Democrats have already significantly revamped the appropriations process. Since the 111th Congress began, lawmakers have had to post all their earmark requests on their websites, listing the amount requested and the justification. In the House, leaders have also trimmed back to total federal dollars that can be devoted to earmarks and instituted a ban on all earmarks for for-profit companies.
House Republicans earlier this year called for a complete moratorium on earmarks, which most of their rank-and-file members are abiding by. But it expires at the end of this year, and it’s unclear what GOP leaders would do if they win control of the House in the November elections. Republicans oversaw an explosion in earmarks when they were in power (disgraced Republican lobbyist Jack Abramoff once described the appropriations committees as “earmark favor factories”). But these spending provisions have tarnished both parties.
Ellis said the reforms, while not enough, have had an impact. He said the GOP ban in the House has led to a general decrease in earmarks in that chamber, although because many spending bills remain in limbo, it’s too early to make a definitive assessment. Plus, the Senate has not been as eager as the House to limit these provisions. For instance, senators are still free to seek earmarks for for-profit companies.
Dodd and Lieberman have both done so. In addition to the Pratt & Whitney funds, for example, they are also hoping to snag $20 million so Electric Boat can put unmanned vehicles into its submarines. And among other requests, Lieberman has asked for funding for several drug companies, including nearly $10 million for New Haven’s Keren Pharmaceuticals to develop a new way to combat strains of pandemic flu.
Lieberman said his office has trimmed its request list in light of the new attention to earmarks. “We’ve cut some out along the way that we thought wouldn’t stand up in this climate,” he said. His staff takes a closer look at requests from back home, he said, so “you’re not going to be embarrassed by the fact that you asked for it.”
Lieberman said he also conveys a new message to supplicants in Connecticut. “We tell people at home that it’s getting harder and harder” to get earmarks approved, he said.
In the wake of the reforms, the delegation also drafted a guide for interest groups seeking federal funds, explaining how the process works and what information they have to provide.
“It used to be that someone would send you a sentence or two [about why they wanted federal money] and you submitted it like that,” said Josh Zembik, a spokesman for Rep. Joe Courtney, D-2nd District. “Now, there are all these requirements. It’s a much more cumbersome process.”
But a better one, he added. The new rules have created a more streamlined, smarter approach to seeking such funds. For example, Zembik said lawmakers try to determine exactly how much federal money is needed for a project and how much they can realistically get, so instead of asking for $10 million, they may seek $300,000.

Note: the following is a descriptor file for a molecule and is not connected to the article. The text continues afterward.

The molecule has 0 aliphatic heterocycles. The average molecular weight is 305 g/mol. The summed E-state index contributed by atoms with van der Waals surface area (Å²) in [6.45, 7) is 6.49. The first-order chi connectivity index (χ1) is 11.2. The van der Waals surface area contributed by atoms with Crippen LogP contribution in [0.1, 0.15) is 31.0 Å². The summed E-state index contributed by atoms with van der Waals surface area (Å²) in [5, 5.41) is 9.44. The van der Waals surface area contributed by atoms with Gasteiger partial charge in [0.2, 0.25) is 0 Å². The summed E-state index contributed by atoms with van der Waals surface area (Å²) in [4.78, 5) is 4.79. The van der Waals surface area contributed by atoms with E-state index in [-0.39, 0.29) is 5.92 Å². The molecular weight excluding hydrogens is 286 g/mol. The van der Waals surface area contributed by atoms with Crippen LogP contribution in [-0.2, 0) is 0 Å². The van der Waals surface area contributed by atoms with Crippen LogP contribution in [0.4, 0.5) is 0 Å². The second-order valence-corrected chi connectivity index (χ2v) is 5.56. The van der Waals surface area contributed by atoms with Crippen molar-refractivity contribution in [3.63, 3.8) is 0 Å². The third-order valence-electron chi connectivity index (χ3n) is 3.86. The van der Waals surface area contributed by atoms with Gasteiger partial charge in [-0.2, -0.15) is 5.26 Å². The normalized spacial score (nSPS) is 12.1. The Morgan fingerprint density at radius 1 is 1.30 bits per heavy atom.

“This isn’t John McCain’s old pork list,” Zembik said, referring to the Arizona senator who is a leading critic of earmarks. “These are good projects.”
He cited, for example, the $750,000 that Courtney recently secured in a House spending bill to help the town of Sprague to improve a seniors’ housing center. The funds would, among other things, make the facility wheelchair accessible, so that disabled residents can get into the building from all parking areas, which is currently not possible, Zembik said.
Other delegation members’ lists are replete with worthy-sounding projects, such as funds to reduce youth violence, to foster cutting-edge university research, or to bolster the state’s energy technology sector.
DeLauro, for example, is seeking $2.28 million for the University of Connecticut to develop animal vaccines and diagnostics to help control and prevent diseases and $2.4 million for the Nature Conservancy in New Haven to collect and analyze data on climate change. Himes is asking for $500,000 for the Sound Marine Skills in Branford to help increase production of soft-shell clams, which he says will help support Connecticut’s maritime industry. And Larson’s list includes $330,000 for Bristol to help improve flood mitigation, as well as $4 million for an effort by the University of Hartford, working with other public and private manufacturing partners, to develop unmanned military technology.
Ellis said lawmakers now look for a “sweet spot” in the appropriations process. “It’s like Goldilocks,” he said. “You don’t want to ask for too little. You don’t want to ask for too much. You want to ask for just the right amount.”
Still, he and others said some of the Connecticut delegation’s requests were likely to get scaled way back, given the heightened scrutiny of federal spending and tough political climate in Washington.
“There’s a lot of wishful thinking going on here,” Ellis said of the long lists submitted by lawmakers like Lieberman and Larson.
Lieberman, for one, didn’t argue with that. “You have to assume that you’re not going to get most of them,” he said.